Usually observed in the north of the country, a birreria is a bar specializing in selling beer (usually local labels) alongside the usual coffee offerings. In the Far North, don’t be surprised to see someone leaning on the bar and having a beer for breakfast.
Braceria and rosticceria
A bracelet serves a meat-focused menu, often with a counter displaying different cuts of meat. The selected portion is then cooked to order on an open grill. In the south, many bracelet adjoins the local butcher’s shop. A rosticceria (roasting) is a similar concept, but instead serves roast meat and also offers the ubiquitous roast chicken takeout.
Italians rarely drink without eating, and you can eat well in many enoteche, wine bars that usually serve snacks such as bruschette (toast topped with tomatoes), Crostini (toast with toppings) and platters of cheeses or cold cuts, salads and a few simple hot dishes.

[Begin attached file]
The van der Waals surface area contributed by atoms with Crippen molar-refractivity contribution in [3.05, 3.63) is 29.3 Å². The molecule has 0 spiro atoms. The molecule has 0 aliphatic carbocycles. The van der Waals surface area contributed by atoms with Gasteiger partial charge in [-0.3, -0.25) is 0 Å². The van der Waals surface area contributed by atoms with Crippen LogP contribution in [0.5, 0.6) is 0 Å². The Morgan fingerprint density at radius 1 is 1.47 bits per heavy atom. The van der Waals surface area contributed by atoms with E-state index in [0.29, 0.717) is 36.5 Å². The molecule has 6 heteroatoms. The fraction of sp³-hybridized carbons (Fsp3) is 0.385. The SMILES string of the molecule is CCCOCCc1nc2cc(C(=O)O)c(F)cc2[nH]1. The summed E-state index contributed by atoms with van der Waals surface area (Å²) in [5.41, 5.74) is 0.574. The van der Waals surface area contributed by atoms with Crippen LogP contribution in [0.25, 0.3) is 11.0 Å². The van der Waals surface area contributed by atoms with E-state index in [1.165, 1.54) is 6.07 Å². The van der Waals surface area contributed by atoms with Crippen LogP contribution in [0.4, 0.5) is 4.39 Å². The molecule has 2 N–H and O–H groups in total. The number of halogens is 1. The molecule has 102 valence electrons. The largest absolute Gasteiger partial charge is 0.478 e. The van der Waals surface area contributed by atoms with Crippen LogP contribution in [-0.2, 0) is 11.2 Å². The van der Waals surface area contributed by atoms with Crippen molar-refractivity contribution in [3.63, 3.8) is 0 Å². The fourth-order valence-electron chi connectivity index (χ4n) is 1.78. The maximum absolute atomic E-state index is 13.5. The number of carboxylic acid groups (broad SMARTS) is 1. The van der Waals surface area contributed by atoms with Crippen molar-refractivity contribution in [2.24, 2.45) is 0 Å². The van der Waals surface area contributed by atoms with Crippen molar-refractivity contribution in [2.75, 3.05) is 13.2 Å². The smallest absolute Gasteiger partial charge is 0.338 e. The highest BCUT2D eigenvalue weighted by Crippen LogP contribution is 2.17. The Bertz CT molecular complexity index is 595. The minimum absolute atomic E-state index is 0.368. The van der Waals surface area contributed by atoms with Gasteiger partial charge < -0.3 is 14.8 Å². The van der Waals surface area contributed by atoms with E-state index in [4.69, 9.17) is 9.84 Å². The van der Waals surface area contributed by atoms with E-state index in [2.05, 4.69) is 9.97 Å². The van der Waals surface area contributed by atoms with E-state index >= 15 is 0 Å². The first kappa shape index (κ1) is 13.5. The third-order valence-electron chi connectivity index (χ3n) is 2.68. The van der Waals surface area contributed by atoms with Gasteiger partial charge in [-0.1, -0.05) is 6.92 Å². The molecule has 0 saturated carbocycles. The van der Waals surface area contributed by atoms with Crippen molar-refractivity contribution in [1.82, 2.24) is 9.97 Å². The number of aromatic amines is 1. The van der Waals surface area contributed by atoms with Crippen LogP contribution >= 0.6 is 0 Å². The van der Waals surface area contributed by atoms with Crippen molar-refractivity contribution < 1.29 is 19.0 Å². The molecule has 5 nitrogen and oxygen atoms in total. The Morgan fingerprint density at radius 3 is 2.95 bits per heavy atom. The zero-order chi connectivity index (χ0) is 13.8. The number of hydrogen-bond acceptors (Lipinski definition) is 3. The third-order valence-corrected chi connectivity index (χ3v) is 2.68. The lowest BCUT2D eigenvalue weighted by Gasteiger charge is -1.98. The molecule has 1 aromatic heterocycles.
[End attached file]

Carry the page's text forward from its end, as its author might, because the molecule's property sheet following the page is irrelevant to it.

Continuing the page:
While eating ice cream is as much a part of Italian life as morning coffee – in Sicily, ice cream in a brioche bun is a favorite breakfast snack. In artisanal gelateria, the flavors are strictly seasonal and the ingredients come from the best places (pistachios from Bronte, chocolate from Turin, etc.). In summer, sorbet (sorbet) and grattachecca (literally “scraped ice” topped with fruit and syrup) also hit the menu. Most gelateria open from noon to 1 a.m.
In the past, osterie were family places specializing in a dish and a casa wine (House wine). Similar to a trattoria, they focus on traditional food at a good price. Modern osterie can be quite trendy and usually offers short menus for dinner only, offering deceptively simple dishes made with regional ingredients.
With a rough translation like a bun (panino) in law (-teca), it is a specialized sandwich shop. Even the simplest toppings, such as prosciutto and pecorino, can be a pleasure to eat. Most pannoteche are open during normal daytime hours.